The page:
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Learning takes flight at RMAC educational event

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Berrendo Middle School students react to the successful takeoffs of their bottle rockets during a science day at the Roswell Museum and Art Center Friday morning. Roswell Museum and Art Center employee Jim Wheeler observes the launches, having been among the coaches to help the youth make the rockets that used a mixture of vinegar and baking soda as the propulsion method. (Lisa Dunlap Photo)

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Would a paper “rocket” work better with two fins or three? What type of energy transfer is involved when a domino falls over and pushes a toy car? Why didn’t a balloon that was part of a Rube Goldberg device pop as expected?

Berrendo Middle School students spent part of Friday working through such questions as they and science faculty from Goddard High School and staff with the Roswell Museum and Art Center built bottle rockets and spit rockets, and as students discussed the Rube Goldberg machines they had spent two weeks building.

The museum is holding its Science and Art Festival today, 10 a.m. to 4 p.m., inside and outside the building on West 11th Street and North Richardson Avenue. Sponsored by Xcel Energy and the Sloan Foundation, the day is slated to include presentations by science experts; hands-on science activities and science demonstrations by schools from Roswell, other New Mexico cities and Texas; and artistic performances and workshops.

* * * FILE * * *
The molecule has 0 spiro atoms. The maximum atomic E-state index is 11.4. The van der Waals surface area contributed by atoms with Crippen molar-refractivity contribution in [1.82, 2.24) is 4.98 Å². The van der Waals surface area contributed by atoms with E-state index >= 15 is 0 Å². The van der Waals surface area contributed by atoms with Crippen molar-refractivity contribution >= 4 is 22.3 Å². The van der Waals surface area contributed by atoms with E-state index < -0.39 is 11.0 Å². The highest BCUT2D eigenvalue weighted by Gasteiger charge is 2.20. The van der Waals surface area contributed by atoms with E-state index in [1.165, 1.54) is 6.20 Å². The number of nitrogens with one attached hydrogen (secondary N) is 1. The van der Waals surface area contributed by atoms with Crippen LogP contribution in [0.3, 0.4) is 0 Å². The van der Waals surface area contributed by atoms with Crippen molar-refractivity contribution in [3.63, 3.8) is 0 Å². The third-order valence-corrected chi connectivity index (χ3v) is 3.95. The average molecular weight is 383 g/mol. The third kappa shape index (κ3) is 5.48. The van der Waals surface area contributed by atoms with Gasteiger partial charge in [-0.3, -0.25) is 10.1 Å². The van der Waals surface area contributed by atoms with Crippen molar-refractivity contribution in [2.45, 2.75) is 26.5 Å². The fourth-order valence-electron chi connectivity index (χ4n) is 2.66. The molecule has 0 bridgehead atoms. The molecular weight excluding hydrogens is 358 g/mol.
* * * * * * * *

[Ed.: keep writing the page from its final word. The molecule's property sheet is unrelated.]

As part of the educational effort meant to enhance interest in STEAM — science, technology, engineering, art and mathematics — science faculty from Goddard High School and Eastern New Mexico University-Roswell have joined with the staff of the Roswell Museum and Art Center during the past few weeks to give some intensive science instruction to students at Berrendo, Sierra, Mesa and Sidney Gutierrez middle schools.

Part of the instruction involved building a Rube Goldberg machine. Using simple components such as pulleys, cardboard tubes, balloons and dominoes, teams of students created complicated devices — some with toy cars or Exacto blades or thread spools — designed to raise a team flag. Berrendo Middle School students demonstrated their devices Friday morning with science coaches standing by to offer suggestions for improvements and to question them on what they had learned and what they had enjoyed about the process.

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Berrendo Middle School youth also spent Friday building bottle rockets and spit rockets out of everyday materials such as pencils, paper and a plastic bottle. With a statute of Robert H. Goddard, the father of modern rocketry, not far from one of the launch areas, they had a chance to test out some of their ideas about what designs would give their rockets the most lift.

Speaking about the Rube Goldberg exercises, one student said she appreciated the scientific principles she was able to learn from the hands-on experiment.

“You learn a lot,” she said, “like how potential energy gets turned into kinetic energy.”

The Rube Goldberg Science Fair where local middle school students will demonstrate and talk about their projects will start at 10 a.m. today as part of the museum’s Science and Art Festival.

Senior Writer Lisa Dunlap can be reached at 575-622-7710, ext. 311, or at reporter02@rdrnews.com.

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Lisa Dunlap is a general assignment reporter for the Roswell Daily Record.